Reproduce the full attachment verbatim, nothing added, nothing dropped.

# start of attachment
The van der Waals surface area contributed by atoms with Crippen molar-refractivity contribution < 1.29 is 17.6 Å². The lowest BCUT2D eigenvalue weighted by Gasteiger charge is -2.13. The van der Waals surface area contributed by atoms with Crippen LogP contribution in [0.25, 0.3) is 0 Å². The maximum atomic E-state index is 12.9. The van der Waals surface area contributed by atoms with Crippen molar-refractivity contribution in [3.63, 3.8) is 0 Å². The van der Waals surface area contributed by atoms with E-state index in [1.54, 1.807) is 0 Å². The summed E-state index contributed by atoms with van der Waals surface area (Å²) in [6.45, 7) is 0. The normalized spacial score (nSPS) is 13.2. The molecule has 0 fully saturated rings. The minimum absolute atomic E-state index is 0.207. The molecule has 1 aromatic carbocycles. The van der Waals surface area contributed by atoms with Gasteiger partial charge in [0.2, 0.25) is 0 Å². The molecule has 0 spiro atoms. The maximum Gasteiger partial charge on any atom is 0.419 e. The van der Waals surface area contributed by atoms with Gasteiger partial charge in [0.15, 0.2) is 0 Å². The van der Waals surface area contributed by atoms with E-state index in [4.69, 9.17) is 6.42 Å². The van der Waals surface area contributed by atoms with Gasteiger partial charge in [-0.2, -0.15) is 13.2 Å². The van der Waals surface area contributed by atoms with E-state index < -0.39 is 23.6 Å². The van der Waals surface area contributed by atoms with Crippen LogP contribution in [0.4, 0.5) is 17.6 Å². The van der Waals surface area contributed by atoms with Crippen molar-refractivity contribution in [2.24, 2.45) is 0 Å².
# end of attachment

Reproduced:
The van der Waals surface area contributed by atoms with Crippen molar-refractivity contribution < 1.29 is 17.6 Å². The lowest BCUT2D eigenvalue weighted by Gasteiger charge is -2.13. The van der Waals surface area contributed by atoms with Crippen LogP contribution in [0.25, 0.3) is 0 Å². The maximum atomic E-state index is 12.9. The van der Waals surface area contributed by atoms with Crippen molar-refractivity contribution in [3.63, 3.8) is 0 Å². The van der Waals surface area contributed by atoms with E-state index in [1.54, 1.807) is 0 Å². The summed E-state index contributed by atoms with van der Waals surface area (Å²) in [6.45, 7) is 0. The normalized spacial score (nSPS) is 13.2. The molecule has 0 fully saturated rings. The minimum absolute atomic E-state index is 0.207. The molecule has 1 aromatic carbocycles. The van der Waals surface area contributed by atoms with Gasteiger partial charge in [0.2, 0.25) is 0 Å². The molecule has 0 spiro atoms. The maximum Gasteiger partial charge on any atom is 0.419 e. The van der Waals surface area contributed by atoms with Gasteiger partial charge in [0.15, 0.2) is 0 Å². The van der Waals surface area contributed by atoms with E-state index in [4.69, 9.17) is 6.42 Å². The van der Waals surface area contributed by atoms with Gasteiger partial charge in [-0.2, -0.15) is 13.2 Å². The van der Waals surface area contributed by atoms with E-state index < -0.39 is 23.6 Å². The van der Waals surface area contributed by atoms with Crippen LogP contribution in [0.4, 0.5) is 17.6 Å². The van der Waals surface area contributed by atoms with Crippen molar-refractivity contribution in [2.24, 2.45) is 0 Å².